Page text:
In announcing the collapse of the coalition government formed by the Yulia Tymoshenko Bloc and the Our Ukraine-People's Self-Defense bloc, Ukrainian President Viktor Yushchenko accused his Orange Revolution ally of joining forces with rival parties, while some of his aides suggested that Prime Minister Yulia Tymoshenko might have even betrayed national interests.
Yushchenko's September 3 statement, accompanied by a warning that he would call new parliamentary elections, came in response to a vote the same day in the Verkhovna Rada, in which the Yulia Tymoshenko Bloc (BYuT), the Party of Regions, the Lytvyn Bloc, and the Communist Party joined forces to pass a bill on the cabinet of ministers and other legislation that strengthens the executive power of the government at the expense of the president.
Yushchenko branded these votes as a "political and constitutional coup d'etat," charging that the bill on the government upsets the balance of power in the country.
"This law establishes a dictatorship of the prime minister. It puts the head of the government above the constitution," Yushchenko said.
"Presidential decrees and decisions of the National Security and Defense Council are ignored completely. The changes to the law on the Constitutional Court make it impossible to appeal an unconstitutional ruling of the court. The government is outside any control, and the basic balance of government is ruined."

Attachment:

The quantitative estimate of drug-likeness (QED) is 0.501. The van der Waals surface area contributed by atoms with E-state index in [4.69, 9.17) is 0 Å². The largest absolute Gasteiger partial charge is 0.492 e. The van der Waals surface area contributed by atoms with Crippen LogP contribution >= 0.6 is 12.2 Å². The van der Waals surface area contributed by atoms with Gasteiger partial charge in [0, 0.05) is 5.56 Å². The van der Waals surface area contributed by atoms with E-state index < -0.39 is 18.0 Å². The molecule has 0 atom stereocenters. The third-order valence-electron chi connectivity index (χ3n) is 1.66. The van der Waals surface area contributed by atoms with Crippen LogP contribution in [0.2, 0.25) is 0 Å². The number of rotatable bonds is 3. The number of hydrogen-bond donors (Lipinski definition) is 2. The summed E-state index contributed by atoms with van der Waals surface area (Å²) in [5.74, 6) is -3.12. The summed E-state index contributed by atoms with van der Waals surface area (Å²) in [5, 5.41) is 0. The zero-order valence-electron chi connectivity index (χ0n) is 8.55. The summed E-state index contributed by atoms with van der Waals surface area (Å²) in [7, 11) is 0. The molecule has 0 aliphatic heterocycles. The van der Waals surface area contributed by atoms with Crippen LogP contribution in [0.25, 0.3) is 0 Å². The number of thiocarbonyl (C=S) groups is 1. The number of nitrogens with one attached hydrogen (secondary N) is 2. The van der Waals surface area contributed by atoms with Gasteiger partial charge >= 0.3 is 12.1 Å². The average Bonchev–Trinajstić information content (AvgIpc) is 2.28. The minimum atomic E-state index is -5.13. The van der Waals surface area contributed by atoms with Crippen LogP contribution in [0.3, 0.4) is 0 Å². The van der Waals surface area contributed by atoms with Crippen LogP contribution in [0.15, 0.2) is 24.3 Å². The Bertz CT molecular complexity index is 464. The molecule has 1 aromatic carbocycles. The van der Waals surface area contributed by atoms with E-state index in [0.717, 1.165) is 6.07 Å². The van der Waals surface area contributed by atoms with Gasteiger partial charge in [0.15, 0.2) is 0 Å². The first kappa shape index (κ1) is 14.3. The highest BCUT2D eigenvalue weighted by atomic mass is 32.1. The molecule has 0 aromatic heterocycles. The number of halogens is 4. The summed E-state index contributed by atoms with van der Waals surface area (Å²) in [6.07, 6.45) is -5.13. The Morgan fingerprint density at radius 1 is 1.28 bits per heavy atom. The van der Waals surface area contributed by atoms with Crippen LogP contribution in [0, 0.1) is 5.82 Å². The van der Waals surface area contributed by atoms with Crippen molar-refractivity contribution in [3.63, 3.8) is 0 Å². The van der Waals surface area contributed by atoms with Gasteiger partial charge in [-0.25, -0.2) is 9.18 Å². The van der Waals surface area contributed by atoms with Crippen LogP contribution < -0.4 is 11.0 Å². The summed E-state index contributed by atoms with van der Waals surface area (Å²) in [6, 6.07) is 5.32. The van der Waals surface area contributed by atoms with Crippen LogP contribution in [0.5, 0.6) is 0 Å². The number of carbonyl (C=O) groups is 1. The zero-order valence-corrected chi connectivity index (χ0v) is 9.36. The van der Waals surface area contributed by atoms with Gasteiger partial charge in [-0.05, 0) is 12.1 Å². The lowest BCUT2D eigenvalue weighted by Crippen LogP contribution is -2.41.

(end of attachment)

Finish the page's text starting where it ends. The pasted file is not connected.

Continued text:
A similar law expanding the powers of the cabinet of ministers was already passed by the BYuT and the Party of Regions in December 2006 and reaffirmed, following a presidential veto, in January 2007. So, is this just another example of Ukrainian deja vu? Tymoshenko's Strategy
Not exactly. The BYuT was in 2006-07 in opposition to the government of Prime Minister Viktor Yanukovych, but Tymoshenko supported the bill in the hope that an anticipated conflict between Yushchenko and Yanukovych would return her to the chair of prime minister, from which she was banished by Yushchenko in September 2005.
Her expectations were vindicated. Yushchenko called for early elections in April 2007; they took place in September 2007 and made Tymoshenko once again the head of the government. So now, she hardly needs early parliamentary elections to improve her political standing. As everyone expected, now her coveted political goal is the presidential post, which is to be contested in early 2010. To position herself comfortably for that contest, she needs to stay in the post of prime minister as long as possible.
The BYuT argues that the current bill is necessary because of the constant meddling of the Presidential Secretariat and its head, Viktor Baloha, in the government's prerogatives. BYuT lawmaker Volodymyr Bondarenko told RFE/RL's Ukrainian Service on September 3 that the BYuT passed the bill on the cabinet jointly with the opposition in order to save the country from "being ruined."
"We do not have any [secret] arrangements with the Party of Regions. These votes yesterday were oriented toward saving the state," Bondarenko said.
"Because what is being done today -- when regional governors ask the permission of [Presidential Secretariat deputy head] Roman Bezsmertnyy before visiting the prime minister, and the vertical of power is being ruined -- hardly makes a state [out of Ukraine]."Political Maneuvers